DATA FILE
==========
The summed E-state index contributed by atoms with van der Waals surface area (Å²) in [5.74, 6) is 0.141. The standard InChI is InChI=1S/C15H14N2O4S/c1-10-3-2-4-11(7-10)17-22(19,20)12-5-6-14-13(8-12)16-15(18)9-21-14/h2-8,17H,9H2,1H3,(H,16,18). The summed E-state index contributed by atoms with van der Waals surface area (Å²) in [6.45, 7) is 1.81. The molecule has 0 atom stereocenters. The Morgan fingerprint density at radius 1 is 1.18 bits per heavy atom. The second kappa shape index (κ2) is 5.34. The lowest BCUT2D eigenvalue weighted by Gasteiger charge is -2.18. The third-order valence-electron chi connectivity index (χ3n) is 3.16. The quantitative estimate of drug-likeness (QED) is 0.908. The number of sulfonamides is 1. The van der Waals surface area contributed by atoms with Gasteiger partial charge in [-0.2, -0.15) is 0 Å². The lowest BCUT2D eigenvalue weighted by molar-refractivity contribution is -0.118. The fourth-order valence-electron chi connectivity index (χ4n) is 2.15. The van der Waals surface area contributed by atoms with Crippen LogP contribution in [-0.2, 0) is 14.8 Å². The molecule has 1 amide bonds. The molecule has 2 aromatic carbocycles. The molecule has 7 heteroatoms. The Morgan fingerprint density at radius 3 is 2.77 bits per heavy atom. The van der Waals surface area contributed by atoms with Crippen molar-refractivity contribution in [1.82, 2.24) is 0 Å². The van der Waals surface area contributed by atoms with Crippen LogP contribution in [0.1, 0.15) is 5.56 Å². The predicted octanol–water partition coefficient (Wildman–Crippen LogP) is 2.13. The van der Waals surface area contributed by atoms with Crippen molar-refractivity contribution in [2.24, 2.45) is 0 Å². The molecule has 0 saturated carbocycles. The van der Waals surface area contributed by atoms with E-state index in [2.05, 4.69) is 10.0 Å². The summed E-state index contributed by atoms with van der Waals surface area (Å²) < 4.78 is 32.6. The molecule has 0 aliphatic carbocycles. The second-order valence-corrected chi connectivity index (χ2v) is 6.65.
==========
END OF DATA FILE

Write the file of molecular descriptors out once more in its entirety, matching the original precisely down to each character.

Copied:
The summed E-state index contributed by atoms with van der Waals surface area (Å²) in [5.74, 6) is 0.141. The standard InChI is InChI=1S/C15H14N2O4S/c1-10-3-2-4-11(7-10)17-22(19,20)12-5-6-14-13(8-12)16-15(18)9-21-14/h2-8,17H,9H2,1H3,(H,16,18). The summed E-state index contributed by atoms with van der Waals surface area (Å²) in [6.45, 7) is 1.81. The molecule has 0 atom stereocenters. The Morgan fingerprint density at radius 1 is 1.18 bits per heavy atom. The second kappa shape index (κ2) is 5.34. The lowest BCUT2D eigenvalue weighted by Gasteiger charge is -2.18. The third-order valence-electron chi connectivity index (χ3n) is 3.16. The quantitative estimate of drug-likeness (QED) is 0.908. The number of sulfonamides is 1. The van der Waals surface area contributed by atoms with Gasteiger partial charge in [-0.2, -0.15) is 0 Å². The lowest BCUT2D eigenvalue weighted by molar-refractivity contribution is -0.118. The fourth-order valence-electron chi connectivity index (χ4n) is 2.15. The van der Waals surface area contributed by atoms with Crippen LogP contribution in [-0.2, 0) is 14.8 Å². The molecule has 1 amide bonds. The molecule has 2 aromatic carbocycles. The molecule has 7 heteroatoms. The Morgan fingerprint density at radius 3 is 2.77 bits per heavy atom. The van der Waals surface area contributed by atoms with Crippen molar-refractivity contribution in [1.82, 2.24) is 0 Å². The van der Waals surface area contributed by atoms with Crippen LogP contribution in [0.1, 0.15) is 5.56 Å². The predicted octanol–water partition coefficient (Wildman–Crippen LogP) is 2.13. The van der Waals surface area contributed by atoms with Crippen molar-refractivity contribution in [2.24, 2.45) is 0 Å². The molecule has 0 saturated carbocycles. The van der Waals surface area contributed by atoms with E-state index in [2.05, 4.69) is 10.0 Å². The summed E-state index contributed by atoms with van der Waals surface area (Å²) < 4.78 is 32.6. The molecule has 0 aliphatic carbocycles. The second-order valence-corrected chi connectivity index (χ2v) is 6.65.